Wednesday, October 19, 2005

fun with RRI

I took the RRI for pool A (my pool) and added some variability to see how the pool might play out. First, the expectations:

RRI:
FG 2636
DoG 2610
CL 2563
PBR 2459

Scores:
FG 15 DoG 14.3
FG 15 CL 13.1
FG 15 PBR 10.5
DoG 15 CL 13.8
DoG 15 PBR 11.1
CL 15 PBR 12.3

Next, I assumed that there was a 100 point standard deviation in what the true RRI was for a team, and that there was a 100 point sd for a game between any two teams (implying each team has a 71 point sd). Is that the right amount of variability? Too much? Too little? I don't know. It's probably too much, I guess. Over the range we're dealing with, there is a linear relationship of about 39 points of RRI for 1 point in a game to 15.

Then I ran the pool 30 times. The results:

PP% is % making it to the power pools.
Finish 1 2 3 4 PP%
FG 13 11 5 1 80%
DoG 12 9 7 2 70%
CL 5 8 12 5 43%
PBR 0 2 6 22 7%

Oddly, there wasn't a single three-way tie for 1st in the run, and only two occasions where there was a two-way tie (one of the teams lost to PBR). It took another 10 runs for a three-way tie for 1st, although PBR was involved. It wasn't until run #53 that Chain won the three-way due to a 15-9.7 win over FG.

PBR finally won the pool in run #36, eking out 2 1-pointers and a 2-pointer, while Furious turned out to be a lot worse than anyone thought (true RRI of 2363 instead of 2636; maybe there were a lot of visa problems or the flight with MG/Shank/Drew got cancelled).

I'm tempted to run the full tournament, but the tiebreakers and crossovers are just a little too conditional to do it simply.

4 comments:

Justin R said...

Jim:

Couldn't you figure out a standard deviation for each teams score relative to its predicted score based on its RRI prior to the tournament?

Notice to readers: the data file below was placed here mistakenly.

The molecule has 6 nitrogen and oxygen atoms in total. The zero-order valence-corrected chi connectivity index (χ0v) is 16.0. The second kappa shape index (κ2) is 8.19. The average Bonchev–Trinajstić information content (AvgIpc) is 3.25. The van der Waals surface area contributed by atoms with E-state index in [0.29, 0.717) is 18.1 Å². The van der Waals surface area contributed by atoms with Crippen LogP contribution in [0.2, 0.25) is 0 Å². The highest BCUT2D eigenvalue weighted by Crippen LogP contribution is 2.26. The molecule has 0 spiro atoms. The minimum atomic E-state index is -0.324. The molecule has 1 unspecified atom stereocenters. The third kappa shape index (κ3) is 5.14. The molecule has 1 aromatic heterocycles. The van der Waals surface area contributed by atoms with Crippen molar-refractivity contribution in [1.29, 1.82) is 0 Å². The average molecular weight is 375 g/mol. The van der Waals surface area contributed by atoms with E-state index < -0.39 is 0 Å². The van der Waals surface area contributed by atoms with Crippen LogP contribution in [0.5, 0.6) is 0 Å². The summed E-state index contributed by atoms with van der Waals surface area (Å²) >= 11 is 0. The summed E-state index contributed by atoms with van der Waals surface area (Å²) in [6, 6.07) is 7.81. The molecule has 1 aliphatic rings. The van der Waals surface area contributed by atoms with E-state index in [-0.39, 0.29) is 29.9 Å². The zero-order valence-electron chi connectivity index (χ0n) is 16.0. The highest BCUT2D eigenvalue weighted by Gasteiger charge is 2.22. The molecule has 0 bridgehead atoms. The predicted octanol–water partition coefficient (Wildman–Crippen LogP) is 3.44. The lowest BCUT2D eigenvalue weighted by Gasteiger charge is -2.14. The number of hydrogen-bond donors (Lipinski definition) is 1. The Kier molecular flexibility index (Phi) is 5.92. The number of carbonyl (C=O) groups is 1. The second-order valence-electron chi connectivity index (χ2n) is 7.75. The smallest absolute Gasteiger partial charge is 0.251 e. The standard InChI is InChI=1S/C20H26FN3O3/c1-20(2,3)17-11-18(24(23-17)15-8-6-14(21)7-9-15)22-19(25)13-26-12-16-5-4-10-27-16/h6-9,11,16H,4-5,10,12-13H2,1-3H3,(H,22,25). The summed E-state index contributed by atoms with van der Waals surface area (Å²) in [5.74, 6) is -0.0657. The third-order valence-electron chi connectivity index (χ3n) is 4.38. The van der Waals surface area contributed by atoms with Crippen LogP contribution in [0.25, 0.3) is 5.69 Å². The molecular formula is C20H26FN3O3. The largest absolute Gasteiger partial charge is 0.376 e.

I am not sure it's a good assumption that all teams have the same standard deviation. Also, I am not sure that the std deviation should be the same against teams of differing strengths (as measured by RRI).

I guess you could plot a curve for each team with the teams performance (Team Score - Opponents Score) on one axis and difference in the RRIs (Team RRI going into tournament - Opponents RRI).

I think that would give you a better measure of how the teams are likely to match up against eachother. It would take into account the fact that some teams crush weaker opponents, while others have a tendency to play down to their level.

It's been years since I took statistics, but I would be curious how that approach would work.

parinella said...

Justin,

Good points, all. But doing what you suggest would take a) access to the raw data and b) work, a lot more than would be merited by the accuracy of any results.

I looked at some college teams and found that their average sd from tournament to tournament was about 100 (maybe 75), and surmised that club teams would vary more since they have jobs and lives and don't all travel together. DoG had an sd of 70 this year, but also an upward trend of 23 points per tournament, so we ought to play at 2632 at Nationals.

Anonymous said...

The wind is usually much heavier at nationals than at a typical tournament.
Are the fields setup so it is mostly a crosswind game, upwind-downwind game, or a mixture? Crosswind games would make upsets less likely whereas upwind-downwind games make an upset more likely.

,Bob Koca

parinella said...

The fields are crosswind, if the winds are typical. Yes, that means that the better team will win more often. You can also play games to 1 if you are interested in seeing upsets.

Conceptually, I actually wouldn't mind if the games were shorter in order to make upsets more likely, but the idea of making the games shorter by playing them upwind/downwind doesn't appeal to me. In a real high wind game, or in a game with almost no turnovers, it's almost as if you're playing to 2 or 3, if you count only breaks as scores. As Tarr said a couple months ago, the game is most interesting when a team has about a 50% chance of scoring.